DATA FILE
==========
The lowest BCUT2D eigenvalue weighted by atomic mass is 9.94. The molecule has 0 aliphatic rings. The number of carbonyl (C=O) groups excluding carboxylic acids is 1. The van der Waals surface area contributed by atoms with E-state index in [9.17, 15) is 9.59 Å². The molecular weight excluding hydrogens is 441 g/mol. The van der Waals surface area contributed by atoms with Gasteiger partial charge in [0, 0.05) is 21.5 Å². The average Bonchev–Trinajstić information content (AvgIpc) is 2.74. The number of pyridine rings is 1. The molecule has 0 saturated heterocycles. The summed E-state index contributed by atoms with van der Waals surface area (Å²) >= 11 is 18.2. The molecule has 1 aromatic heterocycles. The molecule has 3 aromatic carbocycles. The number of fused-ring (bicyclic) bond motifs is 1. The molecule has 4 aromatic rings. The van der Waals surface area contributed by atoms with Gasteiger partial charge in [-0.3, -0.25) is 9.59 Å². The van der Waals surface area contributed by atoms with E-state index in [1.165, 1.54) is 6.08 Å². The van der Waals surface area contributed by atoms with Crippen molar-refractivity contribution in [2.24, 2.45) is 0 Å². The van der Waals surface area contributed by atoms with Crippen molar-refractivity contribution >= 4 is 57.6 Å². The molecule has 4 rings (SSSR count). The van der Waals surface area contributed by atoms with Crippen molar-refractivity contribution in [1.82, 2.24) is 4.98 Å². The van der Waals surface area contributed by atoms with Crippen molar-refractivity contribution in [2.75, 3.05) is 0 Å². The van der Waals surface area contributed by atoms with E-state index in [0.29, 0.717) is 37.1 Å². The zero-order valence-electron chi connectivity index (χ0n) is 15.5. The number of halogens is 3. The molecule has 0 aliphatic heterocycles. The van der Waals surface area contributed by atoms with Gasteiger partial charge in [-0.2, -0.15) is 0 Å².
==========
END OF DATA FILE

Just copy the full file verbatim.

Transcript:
The lowest BCUT2D eigenvalue weighted by atomic mass is 9.94. The molecule has 0 aliphatic rings. The number of carbonyl (C=O) groups excluding carboxylic acids is 1. The van der Waals surface area contributed by atoms with E-state index in [9.17, 15) is 9.59 Å². The molecular weight excluding hydrogens is 441 g/mol. The van der Waals surface area contributed by atoms with Gasteiger partial charge in [0, 0.05) is 21.5 Å². The average Bonchev–Trinajstić information content (AvgIpc) is 2.74. The number of pyridine rings is 1. The molecule has 0 saturated heterocycles. The summed E-state index contributed by atoms with van der Waals surface area (Å²) >= 11 is 18.2. The molecule has 1 aromatic heterocycles. The molecule has 3 aromatic carbocycles. The number of fused-ring (bicyclic) bond motifs is 1. The molecule has 4 aromatic rings. The van der Waals surface area contributed by atoms with Gasteiger partial charge in [-0.3, -0.25) is 9.59 Å². The van der Waals surface area contributed by atoms with E-state index in [1.165, 1.54) is 6.08 Å². The van der Waals surface area contributed by atoms with Crippen molar-refractivity contribution in [2.24, 2.45) is 0 Å². The van der Waals surface area contributed by atoms with Crippen molar-refractivity contribution >= 4 is 57.6 Å². The molecule has 4 rings (SSSR count). The van der Waals surface area contributed by atoms with Crippen molar-refractivity contribution in [1.82, 2.24) is 4.98 Å². The van der Waals surface area contributed by atoms with Crippen molar-refractivity contribution in [2.75, 3.05) is 0 Å². The van der Waals surface area contributed by atoms with E-state index in [0.29, 0.717) is 37.1 Å². The zero-order valence-electron chi connectivity index (χ0n) is 15.5. The number of halogens is 3. The molecule has 0 aliphatic heterocycles. The van der Waals surface area contributed by atoms with Gasteiger partial charge in [-0.2, -0.15) is 0 Å².